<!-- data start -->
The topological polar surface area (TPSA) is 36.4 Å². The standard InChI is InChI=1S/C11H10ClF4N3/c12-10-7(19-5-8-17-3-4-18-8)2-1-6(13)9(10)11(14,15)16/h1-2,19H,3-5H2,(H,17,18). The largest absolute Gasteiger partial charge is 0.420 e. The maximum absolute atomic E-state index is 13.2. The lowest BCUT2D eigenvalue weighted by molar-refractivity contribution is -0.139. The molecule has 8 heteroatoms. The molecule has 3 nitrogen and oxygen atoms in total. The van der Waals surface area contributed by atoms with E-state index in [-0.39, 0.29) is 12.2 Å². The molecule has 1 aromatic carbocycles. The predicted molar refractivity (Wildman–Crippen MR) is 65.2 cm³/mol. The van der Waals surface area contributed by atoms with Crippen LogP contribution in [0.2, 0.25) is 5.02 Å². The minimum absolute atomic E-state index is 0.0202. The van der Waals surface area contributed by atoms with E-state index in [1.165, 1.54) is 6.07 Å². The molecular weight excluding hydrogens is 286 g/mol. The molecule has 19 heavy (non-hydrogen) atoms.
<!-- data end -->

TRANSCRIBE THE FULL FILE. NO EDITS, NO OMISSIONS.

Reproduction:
The topological polar surface area (TPSA) is 36.4 Å². The standard InChI is InChI=1S/C11H10ClF4N3/c12-10-7(19-5-8-17-3-4-18-8)2-1-6(13)9(10)11(14,15)16/h1-2,19H,3-5H2,(H,17,18). The largest absolute Gasteiger partial charge is 0.420 e. The maximum absolute atomic E-state index is 13.2. The lowest BCUT2D eigenvalue weighted by molar-refractivity contribution is -0.139. The molecule has 8 heteroatoms. The molecule has 3 nitrogen and oxygen atoms in total. The van der Waals surface area contributed by atoms with E-state index in [-0.39, 0.29) is 12.2 Å². The molecule has 1 aromatic carbocycles. The predicted molar refractivity (Wildman–Crippen MR) is 65.2 cm³/mol. The van der Waals surface area contributed by atoms with Crippen LogP contribution in [0.2, 0.25) is 5.02 Å². The minimum absolute atomic E-state index is 0.0202. The van der Waals surface area contributed by atoms with E-state index in [1.165, 1.54) is 6.07 Å². The molecular weight excluding hydrogens is 286 g/mol. The molecule has 19 heavy (non-hydrogen) atoms.